Throwing NYC a Lifeline
Each month, the average student loan holder experience is the same: each payment is made with a mix of anger and a certain sense of hopelessness at the massive amounts still owed. We as a country have done a hell of a job digging ourselves into debtor purgatory. $1.3 trillion in national student loan debt hell, to be exact. About a billion dollars of that are from defaulted loans. Loans from those that are drowning in their finances.
And even after earning those degrees, how many of us know someone that is working in a job completely unrelated to their field from failed job search after failed job search? That could be many of us reading this right now.
So you make your monthly payments. You get pissed off. You watch your money leave your account. And you wonder to yourself "was going to college even really worth it?!"
As it turns out, there's a study for that. Current Issues in Economics and Finance in 2014 found that even though students are paying more than ever for college, average wages were 15% higher for Associates and Bachelors degree holders than for those with a high school diploma. That while wages decreased across the board from 2001 - 2013 (it will never not hurt my brain to read that), high school graduates experienced more drastic wage dips. And this study juxtaposes full time employees only, with that gap almost certainly to be larger if taking into consideration part time work; as the job pool shrinks and employers' leverage for cheaper compensation goes up.
Ok, so, back to square one. You're screwed if you go to college and collect mounds of debt. And you're even more screwed if you don't. Great. What gives!?
Profiteers off such a backwards system, other than the numerous privately contracted companies hired by the federal government to handle the student loan industry, is the federal government themselves. They alone have collected $66 billion dollars off interest from loans they issued out. And the new Secretary of Education Betsy Devos, put in place in part to address the student loan issue, stands to profit off the current broken system: she owns a management firm, RDV Corp., that has financial ties to a debt collection agency hired by the Education Department. Because of course she does.
Even when the financial crisis hit in 2008 and banks ceased lending for many for a while there, student loans were still being given out at risky levels. Anything too easy to get should be questioned. Always. In every aspect of life.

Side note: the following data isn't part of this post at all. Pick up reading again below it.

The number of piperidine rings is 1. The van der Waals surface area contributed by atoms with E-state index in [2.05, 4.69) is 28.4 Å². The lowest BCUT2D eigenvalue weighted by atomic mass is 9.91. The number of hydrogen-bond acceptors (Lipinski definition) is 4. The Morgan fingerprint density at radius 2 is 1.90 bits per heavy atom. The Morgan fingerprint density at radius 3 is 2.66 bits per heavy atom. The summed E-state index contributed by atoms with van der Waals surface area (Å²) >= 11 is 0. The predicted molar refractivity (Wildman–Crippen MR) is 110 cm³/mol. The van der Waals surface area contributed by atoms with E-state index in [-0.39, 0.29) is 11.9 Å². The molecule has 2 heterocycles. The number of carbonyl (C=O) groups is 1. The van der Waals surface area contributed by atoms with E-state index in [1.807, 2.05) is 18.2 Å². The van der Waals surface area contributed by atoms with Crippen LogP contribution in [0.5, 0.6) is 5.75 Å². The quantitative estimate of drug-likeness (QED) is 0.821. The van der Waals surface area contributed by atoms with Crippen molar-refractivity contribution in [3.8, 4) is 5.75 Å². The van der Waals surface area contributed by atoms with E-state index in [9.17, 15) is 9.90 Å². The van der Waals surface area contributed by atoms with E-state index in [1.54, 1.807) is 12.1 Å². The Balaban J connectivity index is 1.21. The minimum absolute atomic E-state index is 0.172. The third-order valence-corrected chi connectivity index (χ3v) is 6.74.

Closer to home, it continues to get more and more expensive to live in NYC. The rent's go up. The property taxes go up. The cost of living is constantly going up. The tuition's go up. But the wages, on average, continue to stagnate. New York state alone saw their total student loan debt double in the last ten years and the median NY student debt holder amount higher than that of the national average. With more debt there's less money to put into the local economy. With more debt there's less opportunities for frivolous purchases. Less money for a home, an apartment, a car. For every new condo complex being built, every middle class or poorer family sees less of an opportunity in NYC to make a living. That's why it behooved New York Governor Andrew Cuomo to announce what he did on April 7, 2017.
"With a college education now a necessity to succeed in today's economy, I am proud to sign this first-in-the-nation legislation that will make college accessible", said Governor Cuomo. This will be available to any family that makes less than $100,000 a year. In two years, the threshold will stretch to any family making less than $125,000 a year. The legislation is for all CUNY and SUNY schools for up to four year programs.
With this bill, one can hope that no longer will someone's decision to pursue an undergrad degree be squashed purely by a fear of living in perpetual student loan debt. This bill should also open up opportunities for those interested in pursuing graduate level degrees, as they may be afforded the opportunity to accrue a savings that will now not be needed to be put towards once hampering undergrad loans.
Millennial's have huge spending power and for years have been crippled by these student loan debts. Starting this fall tuition under the threshold will be covered, leaving the opportunity for big cash flows into New York's economy. And that benefits all. The cynic in me sees this as Governor Cuomo's chance to put forth a legacy he can refer back to while pursuing a more prestigious political seat. But in a political climate where there's misery and gloom at every turn, I'll take a win any way I can.